My Life as a NIPPLE 1: An Introduction

“So you’re a Nipple then?”

I’d barely been sat at the desk in my first job in Edinburgh when this question was asked. I wondered what insinuation I was missing out on. Was there something about my appearance that indicated a certain sexual kink ? Quickly I checked my attire to ensure that my chest had not inexplicably become exposed.

Obviously none of this took place quickly enough. Or the blank look of confusion gave it away. After all my inquisitor was a social worker and new colleague, she was bound to pick up on such facial and bodily nodes. She went on and explained, “Northern Ireland Professional Person Living Elsewhere.”

The penny dropped and relief washed over me. I did wonder how after 8 years in London, that upon that day 8 years ago just starting out in Scotland, that this was the first time I’d heard the acronym. But then I realised that it was incredibly true. You can take the boy out of Norn Iron, but you can’t take Norn Iron out of the boy.

So I started to reflect. I used to leave London with a Ulster accent to land at Belfast with a London accent. I’d once trudged the whole way across London to Kilburn to get to an Irish bakery to get my soda bread and potato farls for a St. Patrick’s day breakfast treat, only for my local Tesco to start stocking both items weeks later. When I worked taking customer service calls I used to love hearing that a postcode started BT as then I knew I could talk “normal like” and not in some sort of clipped universally understandable tongue. So there clearly was a part of me that was forever where I grew up.

Some of you back home have already picked up occasional items from my political blog they even appear in the odd Blogburst here. But this column will reflect more on the cultural differences us yer man and yer woman or Norn Iron will face while living or working elsewhere. Of course being heavily involved in politics I can guarantee that it will pop up from time to time, either in passing comment or as the subject for that week. However, this is a little bit of light relief for me and hopefully rather fun/informative/readable [delete any that are not applicable] for the readers of Slugger. So thanks to Mike for hosting this I hope you enjoy the ride. Trust me over 16 years of living on the British mainland there is plenty to come.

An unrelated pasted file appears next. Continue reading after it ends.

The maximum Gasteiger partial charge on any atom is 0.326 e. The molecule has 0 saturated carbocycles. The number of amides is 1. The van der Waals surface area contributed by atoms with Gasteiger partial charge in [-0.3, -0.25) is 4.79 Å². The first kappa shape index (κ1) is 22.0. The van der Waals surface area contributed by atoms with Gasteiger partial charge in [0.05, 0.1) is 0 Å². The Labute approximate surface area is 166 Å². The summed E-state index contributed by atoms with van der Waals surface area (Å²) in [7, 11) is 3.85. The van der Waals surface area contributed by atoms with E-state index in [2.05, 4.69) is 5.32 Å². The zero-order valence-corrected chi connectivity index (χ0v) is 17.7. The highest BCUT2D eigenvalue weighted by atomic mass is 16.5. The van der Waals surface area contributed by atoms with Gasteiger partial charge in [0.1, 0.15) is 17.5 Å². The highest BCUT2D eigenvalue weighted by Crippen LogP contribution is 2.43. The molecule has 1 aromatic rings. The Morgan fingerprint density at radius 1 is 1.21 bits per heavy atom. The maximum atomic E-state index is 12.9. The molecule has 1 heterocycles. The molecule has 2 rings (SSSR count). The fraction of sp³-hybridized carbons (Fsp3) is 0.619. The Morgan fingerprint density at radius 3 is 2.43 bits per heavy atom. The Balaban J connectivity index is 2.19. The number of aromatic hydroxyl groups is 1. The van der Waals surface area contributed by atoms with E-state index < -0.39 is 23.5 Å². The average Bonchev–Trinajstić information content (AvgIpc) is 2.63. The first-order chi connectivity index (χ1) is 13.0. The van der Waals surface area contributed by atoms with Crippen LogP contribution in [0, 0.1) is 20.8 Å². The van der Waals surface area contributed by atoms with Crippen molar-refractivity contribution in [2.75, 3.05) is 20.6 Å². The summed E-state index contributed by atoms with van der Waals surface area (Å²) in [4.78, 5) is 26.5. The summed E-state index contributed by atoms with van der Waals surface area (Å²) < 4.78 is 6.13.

I was considering some background biographical details for this intro. But realised it will probably be more intriguing and a greater surprise to the reader as I meander through my experiences to probably break down some stereotypes as I go. For the record this wasn’t written during the first half of the Ireland v England game even if I will be submitting it during half time and it may have been a better use of time.

  • Eddie

    Anyone who talks about “mainland” Mr Glenn infuriates me, and I’m not a republican. The mainland of what, exactly?

    Do explain.

  • Come on steinbrenner Fire Me!

    The Mainland is where the overpaying, cheating Bronx bastard scum come from!

  • picador

    Ah welcome back to Norn Iron, Stephen.

    I know from personal experience that it’s easy enough to fool yourself into thinking that the centre of the universe is in big ol’ London town but it’s actually located somewhere close to Lough Neagh.

    And Eddie, you never know, perhaps he’s just returned from the Cuillin Hills, from Tobermory or from the distilleries of Islay. But in any case, he should know better than to wind up the natives here. 😉

  • Turgon

    Welcome to slugger

  • Shore Road Resident

    Didn’t Glenn Patterson do this returning “ex-pat’ thing to death, like, 15 years ago?
    We’ve been through a whole immigrant-driven boom since. Get over yourself.

  • Stephen Glenn

    Hi folks I’m not returned from the current stint I’m still a Nipple.

    I did say the British mainland Eddie which correctly comprises England, Scotland and Wales as I have yet to live on any of the island’s [but I remember how much more careful I will have to be with my language here ;)]. Even though I know full well it is correctly the United Kingdom of Great Britain and Nothern Ireland.